Do you want to cut back on the amount of time you spend working on the computer?
Are you interested in giving your eyes a rest from staring at the screen and your body a much-needed break from being hunched over a desk for hours on end?
Maybe you’re interested in spending less time in front of the screen, reading about the news, or surfing social media.
Perhaps you’d like to spend more time with your family or have a bit of time all to yourself.
No matter your reasons, it’s a good idea to take a break from technology on a regular basis.
If anything, a break can help boost your productivity and give you some perspective.
In this post, I offer six simple ways you can spend less time in front of your computer.
These tips vary by usage, so you can easily implement one or more of these techniques at a time.
Now, on to the tips!
Use one app or program at time.
We’ve all been there – we’ve opened a word processing application, an internet browser, our contact application, and our email inbox…all at the same time.
Unfortunately, this attempt at multitasking does more harm than good. More open apps means more distractions, which means, you guessed it, more unnecessary time spent in front of the computer.
Try limiting yourself to using a single app or program while on the computer. Make sure you completely log out of or close programs; simply minimizing windows won’t cut it.
Your attention will be laser-focused, and you’ll be able to complete tasks more quickly.
Plan projects and tasks using paper and pen.
Some may view this as being dreadfully archaic (why go analog when you can go digital?), but using pen and paper brings a whole different dimension to your work. The sheer act of using a writing implement on paper, or in a notebook, is a completely different experience than using a stylus or typing on a keyboard.
If you want to look at your workload in a different light, try using pen and paper to brainstorm ideas, create lists, or organize your thoughts. You might want to use a paper planner, or use a notebook to initially plan or review projects and tasks, before you add items on to the computer.
Even spending a few minutes creating a short-term to-do list on paper is a few less minutes spent in front of the computer.
Schedule computer time.
One of the weekly highlights from my childhood was visiting the local library to use the computer. This was long before computers were commonplace in our homes and offices, and having a limited amount of time to use the computer to play my favorite educational games made the weekly appointment that much more special.
An easy way to reduce your screen time is to simply limit your computer usage. When your work time is limited, you will work faster and more efficiently.
Repeat the process as necessary so your mind and body stay rested and relaxed.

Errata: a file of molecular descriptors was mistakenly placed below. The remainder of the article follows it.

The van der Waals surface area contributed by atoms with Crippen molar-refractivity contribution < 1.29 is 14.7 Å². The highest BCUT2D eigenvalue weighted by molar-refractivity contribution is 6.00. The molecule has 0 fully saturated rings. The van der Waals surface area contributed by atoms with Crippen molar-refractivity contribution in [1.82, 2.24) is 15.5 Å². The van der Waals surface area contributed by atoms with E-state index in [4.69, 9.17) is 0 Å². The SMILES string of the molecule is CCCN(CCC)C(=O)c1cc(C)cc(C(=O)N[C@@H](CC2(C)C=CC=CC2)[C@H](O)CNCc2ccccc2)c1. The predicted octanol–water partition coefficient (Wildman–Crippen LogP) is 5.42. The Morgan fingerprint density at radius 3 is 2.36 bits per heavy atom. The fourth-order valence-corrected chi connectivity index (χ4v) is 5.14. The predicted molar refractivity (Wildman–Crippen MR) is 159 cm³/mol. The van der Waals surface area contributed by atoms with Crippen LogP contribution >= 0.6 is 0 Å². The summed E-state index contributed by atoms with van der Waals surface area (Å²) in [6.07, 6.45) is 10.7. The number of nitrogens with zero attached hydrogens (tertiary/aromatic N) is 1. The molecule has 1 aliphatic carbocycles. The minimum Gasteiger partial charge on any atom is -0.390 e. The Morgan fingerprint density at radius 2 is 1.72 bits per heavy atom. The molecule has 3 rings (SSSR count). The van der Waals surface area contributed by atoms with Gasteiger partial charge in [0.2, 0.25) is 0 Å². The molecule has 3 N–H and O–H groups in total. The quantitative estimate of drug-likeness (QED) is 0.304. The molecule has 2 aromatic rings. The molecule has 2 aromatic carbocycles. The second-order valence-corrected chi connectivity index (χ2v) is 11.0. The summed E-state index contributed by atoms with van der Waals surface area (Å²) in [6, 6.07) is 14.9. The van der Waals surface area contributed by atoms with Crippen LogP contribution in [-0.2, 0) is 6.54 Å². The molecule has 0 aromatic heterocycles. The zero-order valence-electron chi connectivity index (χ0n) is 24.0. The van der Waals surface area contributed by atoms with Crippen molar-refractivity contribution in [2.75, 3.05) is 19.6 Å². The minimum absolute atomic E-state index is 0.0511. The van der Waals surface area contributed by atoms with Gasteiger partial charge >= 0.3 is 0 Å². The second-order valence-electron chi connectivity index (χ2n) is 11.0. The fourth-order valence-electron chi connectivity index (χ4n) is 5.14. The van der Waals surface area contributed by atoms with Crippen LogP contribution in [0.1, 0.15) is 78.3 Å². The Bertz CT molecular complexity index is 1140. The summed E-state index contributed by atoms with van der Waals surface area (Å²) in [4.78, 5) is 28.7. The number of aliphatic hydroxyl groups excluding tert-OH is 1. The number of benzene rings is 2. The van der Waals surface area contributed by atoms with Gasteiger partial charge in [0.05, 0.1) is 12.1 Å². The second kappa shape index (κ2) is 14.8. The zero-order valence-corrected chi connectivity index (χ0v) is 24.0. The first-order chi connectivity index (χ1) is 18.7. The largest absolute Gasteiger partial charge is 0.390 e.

Have a purpose when using the computer.
Has this ever happened to you? You go on your computer to check your email, read some news stories, and before you know it, two hours have flown by.
What just happened? It’s not that you meant to spend all that time on the computer, but looking at one email or website leads to another, and another and another…
Before logging onto the computer, be clear with yourself about what it is you want to accomplish on the computer. Do you want to check your email? Back up some files? Look at today’s weather? Enter data?
The more specific you can be about your intentions, the better. You’ll be in a better position to catch yourself and stop your mouse from clicking through to that new social media platform…
Oh, and if the temptation of going online is too much (maybe you just need to do some work on your local machine), you can temporarily switch off or disable your internet or wi-fi connection while you work.
Upgrade your computer’s operating system and apps.
One surefire way to spend an exorbitant amount on of time on your computer is to use outdated applications and operating systems.
Besides slowing down the work process, you run the risk of potentially losing your data, and not having protection for the latest security risks.
Take a moment to fully backup the contents of your computer. When you’re finished with that, you can update and upgrade your machine’s applications and operating systems to the latest available versions.
Pick up a real book or magazine.
As convenient as eReaders, magazine apps, websites, and blogs are, there’s no substitute for picking up a physical book. When’s the last time you stepped away from technology and immersed yourself in an enjoyable and well-written book?
Chances are, you’ve probably got a few books or magazines lying around your living room or office that you’ve been meaning to read. Maybe you have a bookstore gift certificate that needs to be used, or perhaps you’re interested in taking a trip to the newly renovated public library and picking up a few new books.
There’s no better time to switch off the computer, and switch on your mind.
How about you? Do you limit your computer time? What steps do you take to ensure you’re not always staring at the computer screen? Join the conversation and leave a comment below!